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Initiatives taken by different brands during the COVID-19 pandemic

Bangladesh, the second-largest exporter of textile goods in the world after China, is heavily dependent on different buyers of America and Europe. In 2020, the world economy is facing a severe downturn due to COVID-19 pandemic.

Figure 1: Some buyers are trying their best to help the suppliers to overcome this pandemic whereas most of them are showing unethical buying practices demanding discounts or canceling orders.

Many big brands have canceled their orders from BD garment factories from the beginning of March. According to BGMEA, 1150 garment factories lost 98 million pieces of garment orders worth US$3.18 billion.

However, some buyers are trying their best to help the suppliers to overcome this pandemic whereas most of them are showing unethical buying practices demanding discounts or canceling orders.

Let’s have an overview on different initiatives taken by some renowned buyers:


Swedish retail giant H&M is the largest importer of RMG products of BD. Every year it buys around $3 Billion worth of garments from the country. H&M has put a temporary pause on placing new orders from Bangladesh. But it has assured its suppliers of taking shipments of goods that have already been manufactured. It also assured to pay the wages of workers affected by the cancellations of orders.


The German-Belgium-Dutch brand has also canceled their orders from March 2020. They are yet to pay the workers’ salaries also. But C&A Bangladesh has assured that it will pay all their dues in time and promised to overcome the situation by proper communication with the suppliers.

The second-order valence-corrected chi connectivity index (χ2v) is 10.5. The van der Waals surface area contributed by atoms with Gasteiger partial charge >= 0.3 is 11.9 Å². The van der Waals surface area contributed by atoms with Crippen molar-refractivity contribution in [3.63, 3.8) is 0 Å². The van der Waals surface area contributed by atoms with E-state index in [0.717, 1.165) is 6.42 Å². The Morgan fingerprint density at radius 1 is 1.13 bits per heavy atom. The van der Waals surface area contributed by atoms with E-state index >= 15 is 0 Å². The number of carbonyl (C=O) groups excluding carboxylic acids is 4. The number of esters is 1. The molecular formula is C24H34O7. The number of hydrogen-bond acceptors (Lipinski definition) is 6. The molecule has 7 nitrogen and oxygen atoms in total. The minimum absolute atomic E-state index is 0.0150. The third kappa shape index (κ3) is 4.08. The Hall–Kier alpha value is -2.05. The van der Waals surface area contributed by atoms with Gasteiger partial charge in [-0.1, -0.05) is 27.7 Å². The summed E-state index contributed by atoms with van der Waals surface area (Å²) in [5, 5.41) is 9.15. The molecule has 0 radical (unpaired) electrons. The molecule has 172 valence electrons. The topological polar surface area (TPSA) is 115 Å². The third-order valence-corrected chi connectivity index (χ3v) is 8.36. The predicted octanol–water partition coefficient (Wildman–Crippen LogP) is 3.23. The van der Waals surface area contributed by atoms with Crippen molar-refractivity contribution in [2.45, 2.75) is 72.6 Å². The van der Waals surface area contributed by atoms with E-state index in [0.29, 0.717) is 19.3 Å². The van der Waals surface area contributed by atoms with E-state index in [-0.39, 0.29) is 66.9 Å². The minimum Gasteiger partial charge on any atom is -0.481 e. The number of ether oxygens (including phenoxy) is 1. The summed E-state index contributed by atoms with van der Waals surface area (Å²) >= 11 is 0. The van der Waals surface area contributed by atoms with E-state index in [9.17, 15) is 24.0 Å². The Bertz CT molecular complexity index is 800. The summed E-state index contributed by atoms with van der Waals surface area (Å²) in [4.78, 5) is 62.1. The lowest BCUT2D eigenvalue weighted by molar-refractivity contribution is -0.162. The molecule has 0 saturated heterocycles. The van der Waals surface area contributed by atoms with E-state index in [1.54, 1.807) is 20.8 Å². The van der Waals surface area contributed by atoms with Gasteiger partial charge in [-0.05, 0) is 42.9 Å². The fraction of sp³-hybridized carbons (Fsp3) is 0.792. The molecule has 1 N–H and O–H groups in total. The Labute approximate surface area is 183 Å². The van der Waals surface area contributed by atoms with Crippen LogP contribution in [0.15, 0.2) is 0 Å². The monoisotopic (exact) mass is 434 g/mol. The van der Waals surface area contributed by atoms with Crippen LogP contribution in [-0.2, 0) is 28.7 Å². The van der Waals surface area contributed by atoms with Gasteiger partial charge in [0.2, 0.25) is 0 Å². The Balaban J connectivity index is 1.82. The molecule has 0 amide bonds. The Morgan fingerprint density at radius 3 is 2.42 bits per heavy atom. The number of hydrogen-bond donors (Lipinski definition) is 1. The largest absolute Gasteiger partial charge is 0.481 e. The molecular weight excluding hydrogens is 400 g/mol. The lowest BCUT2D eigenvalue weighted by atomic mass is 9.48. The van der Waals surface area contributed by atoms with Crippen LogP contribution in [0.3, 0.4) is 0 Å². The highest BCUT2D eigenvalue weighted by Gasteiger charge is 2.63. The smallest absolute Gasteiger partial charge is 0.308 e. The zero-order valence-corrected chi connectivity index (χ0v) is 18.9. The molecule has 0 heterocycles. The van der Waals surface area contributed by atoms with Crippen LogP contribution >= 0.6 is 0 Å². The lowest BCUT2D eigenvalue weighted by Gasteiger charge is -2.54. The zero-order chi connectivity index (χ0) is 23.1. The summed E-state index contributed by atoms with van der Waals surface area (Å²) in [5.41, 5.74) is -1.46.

The Swedish retailer company’s approach towards Bangladeshi suppliers was always worth of appreciation. They ran different overtime projects with its 13 suppliers across the country. These included ensuring clean drinking water, access to proper toilets for a large number of people.

They also took different initiatives for the empowerment of women workers including their education, health care, hygiene, etc. During the time of the pandemic, they are also running these projects and have promised to pay for the goods that have already been manufactured by its suppliers.


The brand used to purchase more than $120million worth of high-end garments from 40 manufacturers in Bangladesh. Debenhams has now demanded a mindboggling discount 90% leaving its Bangladeshi suppliers high and dry. The brand currently owes $66 million to its vendors in Bangladesh. Such kind of absurd behavior of the brand has impacted around 34 factories and almost 160000 workers in Bangladesh.

Figure 2: Orders ready for shipment to Debenhams in a factory of Bangladesh.

Marks & Spencer

M&S Bangladesh has paid off 95% of its orders. It has also offered vendor finance (such as deferred loans) and letters of credit to its suppliers. M&S Bangladesh was also the first company to initiate the production of locally made PPEs for the country’s health workers. The brand, in collaboration with the BUET alumni association produced and distributed around 4 lacs PPEs for the doctors and nurses fighting the pandemic in March 2020.

As we can see, although few renown brands like H&M, Primark, M&S, etc. are trying their best to help the RMG sector of our country for thriving this pandemic, most brands like Debenhams aren’t performing their ethical duties. As a result, millions of workers and suppliers are facing a devastating situation. If all brands start acting like a good friend in need of Bangladesh as a whole, only then we’ll be able to overcome this dark time. The buyers should show proper empathy and understand the manufacturers’ pains!

If anyone has any feedback or input regarding the published news, please contact: info@textiletoday.com.bd

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